An NYC Chat About a Baseball Hat
“What are you wearing?” I asked.
“What?” he responded. He surveyed his chest. “This?” He then gripped a thin gold chain on his neck.
“No. Your hat, man,” I said. “What does it mean?”
“Oh, I don’t know. Nothing,” he responded. “It just matched my shoes.”
“Ah, OK. … Hey, I’m Simon.”
“Are you from New York?” I asked.
“Yeah. Born and raised in the Bronx.”
“Right on,” I said.
“Where are you from?” he asked.
“The West. Denver, specifically.”
“Ah, visiting then.”
“No,” I blurted. “I live here now—in Brooklyn.”
“That’s cool,” he said, nodding.
“Hey, you know,” I shouted over the groan of the zipping train, “… I actually do know what your hat means. I was just wondering if you did.”
“Oh yeah? I thought it was just a [dope] hat.”
“Well it’s actually a batting practice cap that was discontinued. It’s called the ‘Screaming Savage;’ it’s an Atlanta Braves hat.”
“No shit? … I didn’t know that.”
“Where’d you get it from?” I asked.
“I don’t know … somewhere here on the Upper West Side … at some shop.”
“I see,” I said. “… You know—I didn’t know this coming out here—but there are actually a lot of Native Americans who live in New York City.”
“I didn’t know that,” he said as he eyed me, probably wondering where I, the stranger, was headed with this random chat.
“I’m one of ‘em,” I said. “Well, sort of. I’m also Mexican.”
“Well, Mexicans are Indians in a way too, right?” he said.
“Damn right, man!” I bellowed with an obvious tincture of Brown pride.
PAUSE FOR A LONG BLARE OF THE TRAIN’S WHISTLE AS IT PULLS TO A HARD STOP INTO COLUMBUS CIRCLE AT 59TH AND BROADWAY.
“So I guess my hat offends you then, huh?” he said as a funnel of railriders loaded onto the railcar. One man had on a crisp, blue, fitted suit and was scanning a wet Wall Street Journal; another had somehow managed to position a muddy mountain bike next to him.
“Why do you ask?” I responded.
“Because you brought it up,” he shouted.
“It offends me, right, but I know why you’re wearing it.”
“Because you were taught by someone somewhere that it was OK to wear things like that,” I said.
“Next stop, 42nd Street, Times Square,” mumbled a voice over the speaker. “Next stop, ladies and gentlemen, will be 42nd Street, Times Square.”
“Look, we just left Columbus Circle, right?” I began. “And there’s that massive monument in the middle of the circle to a man who was inarguably guilty of genocide. …”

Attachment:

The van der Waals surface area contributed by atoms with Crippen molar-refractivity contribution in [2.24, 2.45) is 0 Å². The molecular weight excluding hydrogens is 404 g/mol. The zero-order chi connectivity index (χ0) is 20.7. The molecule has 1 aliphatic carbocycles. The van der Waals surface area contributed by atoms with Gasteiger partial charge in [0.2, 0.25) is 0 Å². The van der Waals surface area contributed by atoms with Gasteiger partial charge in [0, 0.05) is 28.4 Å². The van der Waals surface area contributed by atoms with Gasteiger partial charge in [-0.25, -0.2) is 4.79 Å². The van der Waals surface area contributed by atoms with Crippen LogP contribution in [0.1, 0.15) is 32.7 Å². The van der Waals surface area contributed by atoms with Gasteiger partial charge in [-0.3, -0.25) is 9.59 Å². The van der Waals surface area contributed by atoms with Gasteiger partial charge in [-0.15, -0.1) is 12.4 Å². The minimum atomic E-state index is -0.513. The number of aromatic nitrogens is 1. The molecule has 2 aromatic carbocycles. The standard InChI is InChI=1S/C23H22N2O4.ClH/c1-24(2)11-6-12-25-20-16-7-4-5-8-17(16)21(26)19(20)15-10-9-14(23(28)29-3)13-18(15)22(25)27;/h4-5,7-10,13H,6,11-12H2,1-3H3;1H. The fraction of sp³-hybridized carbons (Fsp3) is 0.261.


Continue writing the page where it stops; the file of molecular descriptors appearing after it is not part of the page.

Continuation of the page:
TWO HARD WHISTLES BLARE ONCE AGAIN FROM THE METAL TUBE NOW TRAVELING AT WHAT FEELS LIKE 60 MPH.
“Next stop: 34th Street, Penn Station,” muffled the conductor.
“Yeah …” he began. “But it is what it is.”
“It is what it is because we let it be what it is,” I said. “I’m not offended that you’re wearing that hat, man. I’m offended that we live in a country where people believe it’s all right to make and sell things like that. It’s just not.”
Suddenly we both realized a couple sitting immediately across from us hadn’t said a word to each other since they boarded at Columbus Circle. They were obviously eavesdropping, but they feigned like they were on their phones.
“I think they’re actually listening to us,” I said.
“You know they are. There’s no service in subways,” he said.
“Where are you getting off?” I asked.
“Christopher Street. I need to go deeper into the Village,” I said. “I’ve got a meeting with some folks. We’ll have sushi and talk business.”
PAUSE FOR AN EXPLOSION OF LAUGHTER FROM A CROWD OF YOUNG MEN GRIPPING DINGY SUBWAY POLES.
“You don’t care that I’m recording this, right?”
“Yeah, right here.” I pulled out my tape recorder from my chest pocket. The red light glistened like the eye of white lab rat.
“Why do you have that?” he asked.
“I’m a journalist, man. I keep this thing on when I’m on the train. I hear the wildest stories on here—some better than any book I’ve ever read.”
“That’s a hyperbole.”
“That is a hyperbole,” I chuckled.
“Nah, I don’t care, dude. Do your thing.”
“Next stop: 14th Street,” grumbled the voice. “Next. Stop. 14th Street. …”
“That’s me,” he said.
“Cool. It was good to meet you.”
“Yeah. You, too,” he said. “Careful in Brooklyn. Don’t look Denver, if you can. Look Brooklyn.”
“I was actually thinking of growing a beard,” I replied. “And then maybe I’ll start eating vegan and roll up my jeans at the ankles. I’ve already got the black-rimmed glasses.”
“Hipster Central,” he chuckled.
The train had come to a full stop at 14th Street.
“Alright, dude. I’m outta here,” he said. “Enjoy Brooklyn.”
“Enjoy your hat.”
He just smiled. So did I.
The doors slipped shut and the train took off again. The roar of the machine echoed throughout its guts.
What a hat, I thought. … What a city.
Simon Moya-Smith, Oglala Lakota, is a Master of Arts graduate from Columbia University School of Journalism in New York City.